Friends with health benefits: How couples in casual relationships are more likely to practice safe sex
More likely to use condoms, study revealsBut less likely to be satisfied or able to talk about sex
04:01 GMT, 2 December 2012
They may be an emotional minefield to negotiate – but it seems 'friends with benefits' relationships do at least have one advantage.
A new study has found that no strings couples are more likely to practice safe sex than those in traditional partnerships.
An online survey of 376 people, mostly in their mid-20s, revealed at least half the respondents had some experience of a relationship that could be described as 'friends with benefits'.
Even more benefits: A study found no strings couples were more likely to use condoms than those in traditional partnerships (file picture)
Both said they had known their partner an average of four years, but those in friends with benefits relationships were more likely to use condoms during oral and vaginal sex compared to those in traditional partnerships.
But there is a downside for these carefree couples, the Live Science website revealed.
The study also found those in friends with benefits relationships were less sexually satisfied, less likely to communicate about sex and less likely to discuss sexual desires and needs.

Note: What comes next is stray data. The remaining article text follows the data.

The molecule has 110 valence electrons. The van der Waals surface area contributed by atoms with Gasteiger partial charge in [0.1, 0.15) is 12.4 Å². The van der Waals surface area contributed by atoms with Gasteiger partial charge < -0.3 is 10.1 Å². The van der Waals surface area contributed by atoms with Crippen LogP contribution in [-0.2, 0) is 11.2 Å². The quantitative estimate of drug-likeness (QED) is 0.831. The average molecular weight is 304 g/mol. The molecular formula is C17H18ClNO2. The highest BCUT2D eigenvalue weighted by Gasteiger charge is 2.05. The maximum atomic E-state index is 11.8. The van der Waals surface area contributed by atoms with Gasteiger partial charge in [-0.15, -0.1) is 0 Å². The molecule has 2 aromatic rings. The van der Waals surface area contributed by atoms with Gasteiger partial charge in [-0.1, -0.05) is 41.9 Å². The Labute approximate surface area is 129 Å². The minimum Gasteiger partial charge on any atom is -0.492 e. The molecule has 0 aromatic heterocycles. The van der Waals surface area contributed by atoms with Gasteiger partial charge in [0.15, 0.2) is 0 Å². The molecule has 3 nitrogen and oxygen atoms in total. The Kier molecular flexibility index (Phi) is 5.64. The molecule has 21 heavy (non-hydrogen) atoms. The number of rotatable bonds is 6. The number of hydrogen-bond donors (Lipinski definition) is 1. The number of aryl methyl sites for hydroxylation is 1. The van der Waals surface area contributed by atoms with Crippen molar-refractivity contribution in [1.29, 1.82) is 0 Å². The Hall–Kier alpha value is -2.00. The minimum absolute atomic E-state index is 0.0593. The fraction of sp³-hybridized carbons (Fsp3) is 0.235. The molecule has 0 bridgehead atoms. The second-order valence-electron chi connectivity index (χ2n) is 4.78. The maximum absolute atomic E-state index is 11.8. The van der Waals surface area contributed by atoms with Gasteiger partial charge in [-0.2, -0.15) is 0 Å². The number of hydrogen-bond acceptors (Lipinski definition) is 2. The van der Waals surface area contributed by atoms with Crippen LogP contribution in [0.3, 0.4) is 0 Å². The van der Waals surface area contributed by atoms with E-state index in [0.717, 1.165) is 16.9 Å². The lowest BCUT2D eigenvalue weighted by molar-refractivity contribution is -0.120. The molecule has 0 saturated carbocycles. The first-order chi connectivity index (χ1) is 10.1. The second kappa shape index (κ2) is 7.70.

And despite the more frequent condom use, friends with benefits relationships aren't necessarily safer because they are likely to have more sex partners and don't use condoms every time.
Only 36 per cent of those in casual relationships said they would be faithful to their partner compared with 93 per cent of those in more solid partnerships.
Safe sex: Researchers found couples in 'friends with benefits' relationships were more likely to use condoms than traditional couples
'A larger numbers of partners, combined with far-from-perfect condom use and limited discussion about sexual health matters suggest that friends with benefits relationships carry some inherent degree of risk,' researchers wrote in the November issue of the Journal of Sex Research.
They also argued that sex education should reflect the rising culture of friends with benefits relationships to 'address the unique health implications of involvement in these relationships'.
Those in traditional relationships may be less likely to use condoms because they are more committed to their partner, they said.
They come to trust that their partner will not have sex with other people, thus posing less of a health risk, said study researcher Justin Lehmiller, a social psychologist at Harvard University.
Switching to other methods of birth control, such as oral contraceptives, may be another reason condom use declines in traditional relationships.
But this switch still has to accompany an increase in trust, as these medications do not protect against sexually transmitted diseases, Lehmiller added.